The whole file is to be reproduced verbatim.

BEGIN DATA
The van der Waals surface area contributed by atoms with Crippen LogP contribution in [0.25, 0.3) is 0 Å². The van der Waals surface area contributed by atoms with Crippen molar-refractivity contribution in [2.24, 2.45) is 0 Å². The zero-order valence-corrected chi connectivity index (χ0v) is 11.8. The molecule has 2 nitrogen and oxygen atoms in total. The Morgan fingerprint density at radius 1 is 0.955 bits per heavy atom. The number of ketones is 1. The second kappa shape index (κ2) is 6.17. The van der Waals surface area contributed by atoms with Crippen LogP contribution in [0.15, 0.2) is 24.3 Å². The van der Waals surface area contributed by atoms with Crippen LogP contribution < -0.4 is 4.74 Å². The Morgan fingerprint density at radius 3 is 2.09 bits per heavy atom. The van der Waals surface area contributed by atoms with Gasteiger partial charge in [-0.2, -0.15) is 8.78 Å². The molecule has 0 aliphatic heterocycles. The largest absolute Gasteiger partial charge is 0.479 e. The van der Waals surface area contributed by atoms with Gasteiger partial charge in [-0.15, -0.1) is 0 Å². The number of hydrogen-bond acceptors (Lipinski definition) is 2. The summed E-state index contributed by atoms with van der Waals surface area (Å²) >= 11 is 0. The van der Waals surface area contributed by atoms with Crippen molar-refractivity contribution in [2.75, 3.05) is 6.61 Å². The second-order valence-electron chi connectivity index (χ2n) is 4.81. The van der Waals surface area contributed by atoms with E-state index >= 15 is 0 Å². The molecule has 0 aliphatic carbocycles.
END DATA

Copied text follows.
The van der Waals surface area contributed by atoms with Crippen LogP contribution in [0.25, 0.3) is 0 Å². The van der Waals surface area contributed by atoms with Crippen molar-refractivity contribution in [2.24, 2.45) is 0 Å². The zero-order valence-corrected chi connectivity index (χ0v) is 11.8. The molecule has 2 nitrogen and oxygen atoms in total. The Morgan fingerprint density at radius 1 is 0.955 bits per heavy atom. The number of ketones is 1. The second kappa shape index (κ2) is 6.17. The van der Waals surface area contributed by atoms with Crippen LogP contribution in [0.15, 0.2) is 24.3 Å². The van der Waals surface area contributed by atoms with Crippen LogP contribution < -0.4 is 4.74 Å². The Morgan fingerprint density at radius 3 is 2.09 bits per heavy atom. The van der Waals surface area contributed by atoms with Gasteiger partial charge in [-0.2, -0.15) is 8.78 Å². The molecule has 0 aliphatic heterocycles. The largest absolute Gasteiger partial charge is 0.479 e. The van der Waals surface area contributed by atoms with Gasteiger partial charge in [-0.15, -0.1) is 0 Å². The number of hydrogen-bond acceptors (Lipinski definition) is 2. The summed E-state index contributed by atoms with van der Waals surface area (Å²) >= 11 is 0. The van der Waals surface area contributed by atoms with Crippen molar-refractivity contribution in [2.75, 3.05) is 6.61 Å². The second-order valence-electron chi connectivity index (χ2n) is 4.81. The van der Waals surface area contributed by atoms with E-state index >= 15 is 0 Å². The molecule has 0 aliphatic carbocycles.